In the biggest planned electric shutdown in state history, the utility, which is known as PG&E, started turning off the power that residents and businesses use for lights, television sets, computers, stoves and air conditioners in rolling blackouts planned for 30 counties with almost 800,000 paying accounts, affecting more than a million people.
The shutdown was aimed at keeping power off live wires on a warm and windy day, ideal for the spread of wildfires, a state elected official slammed the rolling blackouts as "unacceptable."
Schools around the region were closed in anticipation, and some morning commuters were slowed by non-functioning traffic signals, forcing police to direct drivers.
Severe backups around Napa county as traffic lights at major intersections are down. Here’s the hwy 29 & 12 intersection near the Napa airport pic.twitter.com/5reEBa965h
State Sen. Scott Wiener, a Democrat representing the San Francisco area, called the blackouts "unacceptable," estimating that 2.5 million people could ultimately be affected.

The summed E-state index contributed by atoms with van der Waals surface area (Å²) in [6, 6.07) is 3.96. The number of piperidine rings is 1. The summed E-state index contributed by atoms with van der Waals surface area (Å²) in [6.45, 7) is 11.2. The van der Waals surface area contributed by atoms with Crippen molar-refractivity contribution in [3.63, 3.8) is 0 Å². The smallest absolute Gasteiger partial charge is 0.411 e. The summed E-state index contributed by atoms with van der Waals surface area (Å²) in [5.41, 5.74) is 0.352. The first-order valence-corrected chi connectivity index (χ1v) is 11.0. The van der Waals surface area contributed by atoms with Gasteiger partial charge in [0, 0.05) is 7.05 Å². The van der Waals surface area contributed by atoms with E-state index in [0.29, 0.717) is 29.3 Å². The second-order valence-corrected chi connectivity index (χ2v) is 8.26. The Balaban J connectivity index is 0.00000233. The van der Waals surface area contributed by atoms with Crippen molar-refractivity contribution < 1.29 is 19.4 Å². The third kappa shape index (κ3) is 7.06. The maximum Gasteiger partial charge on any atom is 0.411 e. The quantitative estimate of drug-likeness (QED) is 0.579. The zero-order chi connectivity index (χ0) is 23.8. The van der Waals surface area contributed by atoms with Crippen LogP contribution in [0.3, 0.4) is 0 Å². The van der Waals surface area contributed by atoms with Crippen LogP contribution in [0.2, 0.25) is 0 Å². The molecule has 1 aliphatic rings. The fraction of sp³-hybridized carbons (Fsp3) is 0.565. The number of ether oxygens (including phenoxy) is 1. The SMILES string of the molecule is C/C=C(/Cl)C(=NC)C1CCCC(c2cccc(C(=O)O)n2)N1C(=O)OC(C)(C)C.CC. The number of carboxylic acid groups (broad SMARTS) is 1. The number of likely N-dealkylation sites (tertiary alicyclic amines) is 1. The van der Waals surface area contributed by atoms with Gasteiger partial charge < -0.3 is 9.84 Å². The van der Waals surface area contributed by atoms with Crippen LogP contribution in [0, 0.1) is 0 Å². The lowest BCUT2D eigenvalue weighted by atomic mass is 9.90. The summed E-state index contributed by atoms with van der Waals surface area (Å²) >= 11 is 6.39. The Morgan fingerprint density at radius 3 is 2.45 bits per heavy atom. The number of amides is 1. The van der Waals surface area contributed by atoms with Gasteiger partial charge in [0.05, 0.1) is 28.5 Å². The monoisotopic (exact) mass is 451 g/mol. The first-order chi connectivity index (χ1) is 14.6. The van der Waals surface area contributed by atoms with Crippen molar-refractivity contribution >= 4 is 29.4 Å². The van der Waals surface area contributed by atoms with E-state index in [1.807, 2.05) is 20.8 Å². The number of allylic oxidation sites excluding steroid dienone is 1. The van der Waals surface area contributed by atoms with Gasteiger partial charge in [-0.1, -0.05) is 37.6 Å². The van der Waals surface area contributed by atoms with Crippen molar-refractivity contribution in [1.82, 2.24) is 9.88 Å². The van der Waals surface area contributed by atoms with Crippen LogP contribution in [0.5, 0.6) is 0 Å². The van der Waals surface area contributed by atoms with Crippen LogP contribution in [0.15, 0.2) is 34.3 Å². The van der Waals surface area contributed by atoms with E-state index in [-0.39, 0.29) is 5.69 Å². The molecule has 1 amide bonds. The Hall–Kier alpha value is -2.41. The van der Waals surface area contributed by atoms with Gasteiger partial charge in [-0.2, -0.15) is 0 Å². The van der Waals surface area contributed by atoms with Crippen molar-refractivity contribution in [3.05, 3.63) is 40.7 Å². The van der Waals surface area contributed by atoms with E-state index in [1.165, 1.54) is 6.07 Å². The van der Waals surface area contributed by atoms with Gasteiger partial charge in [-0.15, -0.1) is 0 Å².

"It's hard to overstate the impact of this massive rolling blackout, affecting 2.5 million people," Wiener said in a statement. "People rely on electricity for their medicine, their food and their livelihoods. This is a completely unacceptable state of affairs. We can't let PG&E normalize these mass blackouts."
But the scale of this week's measures dwarfs what's happened in the past.
Within Wednesday's mass shutdowns, some important services still had electricity.
For example, lights remained on inside the Caldecott Tunnel, cutting through the Berkeley Hills into suburban Contra Costa County, and the Tom Lantos Tunnel, a stretch of State Route 1 through Devil's Slide in Pacifica, the state Transportation Department said.
David K. Li
David K. Li is a breaking news reporter for NBC News.